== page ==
THE uncertainty caused by the Sunday Times-Observer divide in interviews on the economy by David Cameron and Nick Clegg was easily tidied up yesterday when Mr Cameron took the lead on the economy and Mr Clegg turned to constitutional reform in the House of Commons.

Perhaps the contrasting interviews in the Sunday papers were intended to be two sides of the same coin -- the need for tough measures on one side and the need to avoid unnecessary hardship for vulnerable people on the other. Mr Cameron's impressive speech yesterday brought both sides together with a warning that the cuts his government will announce are of a kind that will “affect our economy, our society, indeed out whole way of life”.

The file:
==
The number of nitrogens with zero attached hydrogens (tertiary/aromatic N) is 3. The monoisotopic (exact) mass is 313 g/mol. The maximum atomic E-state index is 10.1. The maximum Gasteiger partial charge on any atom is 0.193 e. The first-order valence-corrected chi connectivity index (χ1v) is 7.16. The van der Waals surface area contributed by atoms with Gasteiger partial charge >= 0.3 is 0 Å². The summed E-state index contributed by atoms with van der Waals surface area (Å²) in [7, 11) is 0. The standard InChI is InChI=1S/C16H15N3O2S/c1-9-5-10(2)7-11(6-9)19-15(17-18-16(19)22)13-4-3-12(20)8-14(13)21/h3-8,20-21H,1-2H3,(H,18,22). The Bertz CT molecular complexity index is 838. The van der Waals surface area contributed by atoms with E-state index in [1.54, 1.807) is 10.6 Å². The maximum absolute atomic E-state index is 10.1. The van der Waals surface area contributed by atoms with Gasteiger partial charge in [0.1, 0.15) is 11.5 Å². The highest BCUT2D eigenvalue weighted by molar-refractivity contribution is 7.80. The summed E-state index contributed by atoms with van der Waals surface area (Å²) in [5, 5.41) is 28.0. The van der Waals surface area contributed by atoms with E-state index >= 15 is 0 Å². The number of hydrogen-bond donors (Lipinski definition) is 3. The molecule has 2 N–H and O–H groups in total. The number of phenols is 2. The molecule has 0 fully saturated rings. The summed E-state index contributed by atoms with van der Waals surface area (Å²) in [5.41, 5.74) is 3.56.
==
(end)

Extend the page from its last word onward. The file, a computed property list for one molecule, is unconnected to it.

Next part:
The effects, he said, will “stay with us for years, perhaps decades to come”. He did not say in so many words that these effects will lead to a reduction in the general standard of life for most people in Britain but there was little doubt that this is what he meant. Whether this aim is compatible with another objective -- to carry out the deficit reduction “in a way that strengthens and unites the country” may be open to doubt. It seems a tall order because however good his intentions Mr Cameron must know that those who will suffer most in such situations are invariable those least able to help themselves.